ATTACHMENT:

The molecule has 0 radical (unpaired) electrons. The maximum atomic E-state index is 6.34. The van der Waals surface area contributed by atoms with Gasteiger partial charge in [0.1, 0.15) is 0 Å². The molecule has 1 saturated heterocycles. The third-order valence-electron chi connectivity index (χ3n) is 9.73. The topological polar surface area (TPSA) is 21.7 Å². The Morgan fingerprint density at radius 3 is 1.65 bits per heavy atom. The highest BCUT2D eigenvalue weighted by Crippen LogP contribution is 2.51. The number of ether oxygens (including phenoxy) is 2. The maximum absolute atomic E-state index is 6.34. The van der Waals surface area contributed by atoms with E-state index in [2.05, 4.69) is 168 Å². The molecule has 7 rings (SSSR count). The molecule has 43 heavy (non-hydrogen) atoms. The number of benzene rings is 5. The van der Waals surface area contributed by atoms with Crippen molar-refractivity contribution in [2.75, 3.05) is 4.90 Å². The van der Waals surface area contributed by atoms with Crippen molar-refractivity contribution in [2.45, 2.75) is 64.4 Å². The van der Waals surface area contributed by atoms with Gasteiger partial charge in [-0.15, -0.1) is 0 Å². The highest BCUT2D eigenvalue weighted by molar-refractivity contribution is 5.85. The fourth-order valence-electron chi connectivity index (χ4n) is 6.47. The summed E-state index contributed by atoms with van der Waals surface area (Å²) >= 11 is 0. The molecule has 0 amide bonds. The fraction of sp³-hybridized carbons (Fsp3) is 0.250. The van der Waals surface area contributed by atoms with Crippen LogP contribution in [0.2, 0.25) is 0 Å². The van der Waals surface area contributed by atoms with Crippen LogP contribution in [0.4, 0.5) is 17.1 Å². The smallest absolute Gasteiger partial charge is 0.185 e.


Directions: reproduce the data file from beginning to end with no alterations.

The molecule has 0 radical (unpaired) electrons. The maximum atomic E-state index is 6.34. The van der Waals surface area contributed by atoms with Gasteiger partial charge in [0.1, 0.15) is 0 Å². The molecule has 1 saturated heterocycles. The third-order valence-electron chi connectivity index (χ3n) is 9.73. The topological polar surface area (TPSA) is 21.7 Å². The Morgan fingerprint density at radius 3 is 1.65 bits per heavy atom. The highest BCUT2D eigenvalue weighted by Crippen LogP contribution is 2.51. The number of ether oxygens (including phenoxy) is 2. The maximum absolute atomic E-state index is 6.34. The van der Waals surface area contributed by atoms with E-state index in [2.05, 4.69) is 168 Å². The molecule has 7 rings (SSSR count). The molecule has 43 heavy (non-hydrogen) atoms. The number of benzene rings is 5. The van der Waals surface area contributed by atoms with Crippen molar-refractivity contribution in [2.75, 3.05) is 4.90 Å². The van der Waals surface area contributed by atoms with Crippen molar-refractivity contribution in [2.45, 2.75) is 64.4 Å². The van der Waals surface area contributed by atoms with Gasteiger partial charge in [-0.15, -0.1) is 0 Å². The highest BCUT2D eigenvalue weighted by molar-refractivity contribution is 5.85. The fourth-order valence-electron chi connectivity index (χ4n) is 6.47. The summed E-state index contributed by atoms with van der Waals surface area (Å²) >= 11 is 0. The molecule has 0 amide bonds. The fraction of sp³-hybridized carbons (Fsp3) is 0.250. The van der Waals surface area contributed by atoms with Crippen LogP contribution in [0.2, 0.25) is 0 Å². The van der Waals surface area contributed by atoms with Crippen LogP contribution in [0.4, 0.5) is 17.1 Å². The smallest absolute Gasteiger partial charge is 0.185 e.